How to understand, externalize and materialize the subconscious of users of social media platforms?
In my world arcCity 2050, society is driven by creative exploration of all sorts. People experiment with new fields and make use of emergent technologies to design, experiment and express themselves without the material needs that limited their freedom to do so.
Some others, retract and experiment with more existential, subconscious and metaphysical things.
A view of arcCity’s MetaDistrict
Inspired by Black Mirror’s two episodes, Nosedive (set in a world where social media status is one’s only way to progress in life) and Be Right Back (where a person is cloned thanks to his digital avatar), I have taken on the task to ask myself:
To analyze one’s response and subconscious self on social media platforms, the following needed to be studied:
Length of exposure on images/videos
Emotional reaction to images/videos
Scrolling loop from account to account - image to image
Similarities between images (color / contrast…)
Increase or decrease volume
Speed of story swapping
I have developed my project that focuses on the first and third point.
Step 1: Object recognition using Yolo + p5.js
Object detection was first tried on RunwayML. In order to be able to edit the code, and save images (of objects detected) I went for Yolo on p5.js. In the link above, be sure to download the file and run it on Brackets if you are not familiar with how local servers work (Brackets has a built in Local server).
Step 2: Adding speed of scrolling on p5.js
This was done with a technique of comparing rows of pixels to each other, the faster the scroll the more different the two rows will be and the higher the score (speed). This does not take into consideration speed of scrolling vertically (because stories work differently than the homepage). Not that I could not use the actual mobile scrolling as input because I was not able to do this in real time, and I had to save a video and then analyze it as a stand alone piece.
Step 3: Smile detection with Python and OpenCV
Smiles can be detected easily on Python and OpenCV. If you don’t have either installed please follow this tutorial. Capturing the smile of the user gave a specific score to images, and these were duplicated in a separate folder.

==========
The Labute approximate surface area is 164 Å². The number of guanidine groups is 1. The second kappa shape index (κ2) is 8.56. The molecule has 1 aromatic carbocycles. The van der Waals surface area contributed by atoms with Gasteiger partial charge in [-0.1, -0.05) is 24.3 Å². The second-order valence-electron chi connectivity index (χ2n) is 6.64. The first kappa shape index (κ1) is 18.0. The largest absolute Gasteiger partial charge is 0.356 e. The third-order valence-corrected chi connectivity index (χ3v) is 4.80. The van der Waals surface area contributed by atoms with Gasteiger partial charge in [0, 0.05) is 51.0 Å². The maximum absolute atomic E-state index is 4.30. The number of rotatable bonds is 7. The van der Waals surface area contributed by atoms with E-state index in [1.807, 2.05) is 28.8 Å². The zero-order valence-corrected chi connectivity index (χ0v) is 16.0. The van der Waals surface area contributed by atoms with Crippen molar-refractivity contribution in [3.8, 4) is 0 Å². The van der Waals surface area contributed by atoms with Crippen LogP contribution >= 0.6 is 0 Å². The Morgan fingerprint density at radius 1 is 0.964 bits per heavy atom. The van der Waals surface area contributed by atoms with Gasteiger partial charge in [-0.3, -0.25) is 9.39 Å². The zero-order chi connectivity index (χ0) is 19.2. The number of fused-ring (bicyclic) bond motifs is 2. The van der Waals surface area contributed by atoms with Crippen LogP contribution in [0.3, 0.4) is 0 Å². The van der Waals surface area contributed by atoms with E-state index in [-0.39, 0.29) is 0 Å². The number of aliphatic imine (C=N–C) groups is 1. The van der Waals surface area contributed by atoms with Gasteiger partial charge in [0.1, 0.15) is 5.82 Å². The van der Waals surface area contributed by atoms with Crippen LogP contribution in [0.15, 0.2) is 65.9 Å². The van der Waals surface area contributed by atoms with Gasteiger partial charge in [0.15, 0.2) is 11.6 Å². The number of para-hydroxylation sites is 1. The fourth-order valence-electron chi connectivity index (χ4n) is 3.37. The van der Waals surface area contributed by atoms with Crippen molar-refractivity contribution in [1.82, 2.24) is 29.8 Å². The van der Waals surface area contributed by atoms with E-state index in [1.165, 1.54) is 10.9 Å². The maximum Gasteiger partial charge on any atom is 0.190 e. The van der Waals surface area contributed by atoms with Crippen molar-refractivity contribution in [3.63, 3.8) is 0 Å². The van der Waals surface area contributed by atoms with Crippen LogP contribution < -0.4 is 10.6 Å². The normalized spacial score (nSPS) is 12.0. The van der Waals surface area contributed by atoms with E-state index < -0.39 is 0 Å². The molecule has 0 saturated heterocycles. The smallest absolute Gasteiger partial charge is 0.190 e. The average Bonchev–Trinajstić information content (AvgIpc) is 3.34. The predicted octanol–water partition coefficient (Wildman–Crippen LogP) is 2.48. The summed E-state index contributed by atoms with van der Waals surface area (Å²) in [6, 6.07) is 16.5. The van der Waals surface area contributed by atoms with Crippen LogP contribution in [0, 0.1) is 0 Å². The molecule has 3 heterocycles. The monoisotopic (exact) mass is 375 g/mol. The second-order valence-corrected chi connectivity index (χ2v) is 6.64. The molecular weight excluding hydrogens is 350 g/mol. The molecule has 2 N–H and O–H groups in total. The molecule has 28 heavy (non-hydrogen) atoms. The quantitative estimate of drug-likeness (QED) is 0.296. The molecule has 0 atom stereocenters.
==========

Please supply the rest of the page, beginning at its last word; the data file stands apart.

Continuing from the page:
Step 4: Saving images with scores
Finally the images were saved, the sizes showed the length of duration on these specific images.
Step 5: Processing script
Here I give a set of options to the user. He is able to view a variety of combination of his images that represent abstractly his subconscious. He first enters into immersive mode to view a vague representation of such, and sees how his exposure on instagram during that specific day created this animation. To understand more, the user can click into more precise representations (Redish, Greenish, Blueish, least attention grabbing, most attention grabbing, the ones that made him/her smile).
Check out the results!
“X” - Immersive mode
“0” - The interface and controls
“R” - The Redish images
“G” - The Greenish images
“B” - The Blueish images
“S” - The images you stayed on the least
“L” - The images that grabbed your attention the most
“3” - “4” - The images that made you smile
“The closer you come to knowing that you alone create the world of your experience, the more vital it becomes for you to discover just who is doing the creating.”
― Eric Micha'el Leventhal
Applying Instanalysis patterns to living room through color changing material.
While this short research project is not quite practical yet, the goal is to imagine how can scrolling or social media activity, and a clearer understanding of one’s subconscious be used for a different purpose? Would users become more aware? Will this change their behavior, knowing that they can create different arrangements of images everyday?
Can scrolling become a creative activity?